The bad part about a slump is that it stays with you even when you’re not at the ballpark. For Jorge Polanco, it meant more than a month of living with frustration.

“The game is more mental than anything,” Polanco said Tuesday, a day after collecting as many hits in a single game — four — as he had in the month of July, with 57 trips to the plate. “Sometimes when things don’t go so well, I worry too much. I shouldn’t worry as much as I do, but it’s one of those things where you just keep thinking about it. And that doesn’t help.”

His manager noticed how absorbed the 24-year-old shortstop was getting by the constant setbacks — and he’s noticed some “lightness,” too, now that Polanco has had a few more successes. “He was out there getting early work with a little bigger smile,” Paul Molitor said. “We’re just happy to see it’s turned here in the short term, in terms of quality at-bats that have come with the reward of some hits.”

The work part hasn’t changed throughout, though. Even as Polanco went 8-for-77 (.104) from June 24 to Aug. 1, he avoided tinkering with his stance or his swing. He had had good results before, he reasoned, and didn’t believe his problem was mechanical.

“It’s nothing different. I just keep working, keep practicing, knowing it will change,” he said. “Only thing [that changed]: I worked with my hitting coaches on waiting for my pitch. Just try to swing at better pitches.”

That got harder, he said, when his problems at the plate began costing him playing time. After starting at least 21 games in each of the season’s first two months, he was in the starting lineup only 14 times in July. That’s when the worrying began.

“I told myself, control what you can control. I was on the bench, but I knew if I kept working and doing my thing, it would change,” said Polanco, who had two more hits in Tuesday’s 11-4 victory over the Brewers. “I just keep working. I’ll always keep working.”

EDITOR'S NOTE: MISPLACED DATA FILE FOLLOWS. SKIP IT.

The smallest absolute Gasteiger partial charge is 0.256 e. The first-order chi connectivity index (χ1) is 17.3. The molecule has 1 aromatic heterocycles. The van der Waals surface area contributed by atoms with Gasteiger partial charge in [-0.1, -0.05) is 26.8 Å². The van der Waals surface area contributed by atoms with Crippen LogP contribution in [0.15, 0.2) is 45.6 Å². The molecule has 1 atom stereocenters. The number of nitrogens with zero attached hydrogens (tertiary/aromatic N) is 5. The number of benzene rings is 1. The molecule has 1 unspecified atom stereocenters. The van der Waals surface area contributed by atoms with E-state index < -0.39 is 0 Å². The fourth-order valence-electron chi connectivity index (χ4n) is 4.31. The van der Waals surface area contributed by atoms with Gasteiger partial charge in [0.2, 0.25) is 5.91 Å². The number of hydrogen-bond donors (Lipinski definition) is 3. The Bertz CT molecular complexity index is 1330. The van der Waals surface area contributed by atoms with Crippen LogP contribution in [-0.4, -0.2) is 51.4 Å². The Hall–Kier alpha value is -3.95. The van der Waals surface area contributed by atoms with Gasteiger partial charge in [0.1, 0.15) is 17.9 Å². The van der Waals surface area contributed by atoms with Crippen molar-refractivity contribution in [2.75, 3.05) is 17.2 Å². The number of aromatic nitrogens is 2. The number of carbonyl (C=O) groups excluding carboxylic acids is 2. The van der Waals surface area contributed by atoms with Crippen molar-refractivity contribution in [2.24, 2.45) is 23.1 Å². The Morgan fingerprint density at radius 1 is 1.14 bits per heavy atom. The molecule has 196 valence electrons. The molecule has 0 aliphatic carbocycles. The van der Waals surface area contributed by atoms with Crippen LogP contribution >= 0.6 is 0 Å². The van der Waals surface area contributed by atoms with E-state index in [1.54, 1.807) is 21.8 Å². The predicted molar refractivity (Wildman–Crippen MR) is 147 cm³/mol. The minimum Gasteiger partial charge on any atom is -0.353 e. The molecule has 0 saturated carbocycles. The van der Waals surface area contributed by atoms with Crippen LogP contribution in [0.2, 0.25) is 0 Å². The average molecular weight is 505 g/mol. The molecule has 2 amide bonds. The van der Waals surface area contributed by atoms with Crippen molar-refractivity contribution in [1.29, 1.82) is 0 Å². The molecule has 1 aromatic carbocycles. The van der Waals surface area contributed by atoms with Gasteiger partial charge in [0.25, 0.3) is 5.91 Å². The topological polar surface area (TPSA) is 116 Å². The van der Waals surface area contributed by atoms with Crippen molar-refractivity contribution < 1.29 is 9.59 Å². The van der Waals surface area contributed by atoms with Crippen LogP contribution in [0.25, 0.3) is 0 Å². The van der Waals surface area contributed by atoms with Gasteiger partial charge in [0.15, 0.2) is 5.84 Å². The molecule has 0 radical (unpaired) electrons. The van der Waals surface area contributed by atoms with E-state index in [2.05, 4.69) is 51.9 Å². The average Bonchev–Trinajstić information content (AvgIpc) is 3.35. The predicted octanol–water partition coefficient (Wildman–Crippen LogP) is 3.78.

Mauer surpasses Oliva

Joe Mauer singled in the first inning, breaking his 0-for-12 skid — and breaking his tie with Tony Oliva.

Mauer, in his 14th season with the Twins, had been stuck on 1,917 hits for the entire six-game homestand. That’s the same number of hits Oliva had in his 15-year career in Minnesota — only Kirby Puckett (2,304) and Rod Carew (2,085) had more.

“He’s as familiar as anybody with Twins history, being from here, and I know he doesn’t take for granted when he has a chance” to reach such milestones, Molitor said.

Mauer’s first-inning single was also the 2,811th time he has reached base, passing Puckett for second-most ever in Twins history. Only Harmon Killebrew (3,072, excluding his time with the Washington Senators), had more.

Two Molitors in Milwaukee

Molitor has a doubleheader scheduled Thursday, but he won’t mind the long day. Before the Twins-Brewers game at Miller Park that night, he will sit in the stands at nearby Helfaer Field — a Little League diamond built on the land once occupied by County Stadium, where Molitor starred for 15 seasons — to watch his 10-year-old son, Ben.

The Edina Little League that the younger Molitor plays for was invited to send a team to play a team of Milwaukee youngsters, though the manager said he had nothing to do with the scheduling. But the team will bus to Wisconsin on Wednesday, be on the field for batting practice, watch the major league game, and then play their own Thursday morning.

Molitor promised not to be a backseat manager. “I cheer, but I’m not an over-the-top [parent],” he said.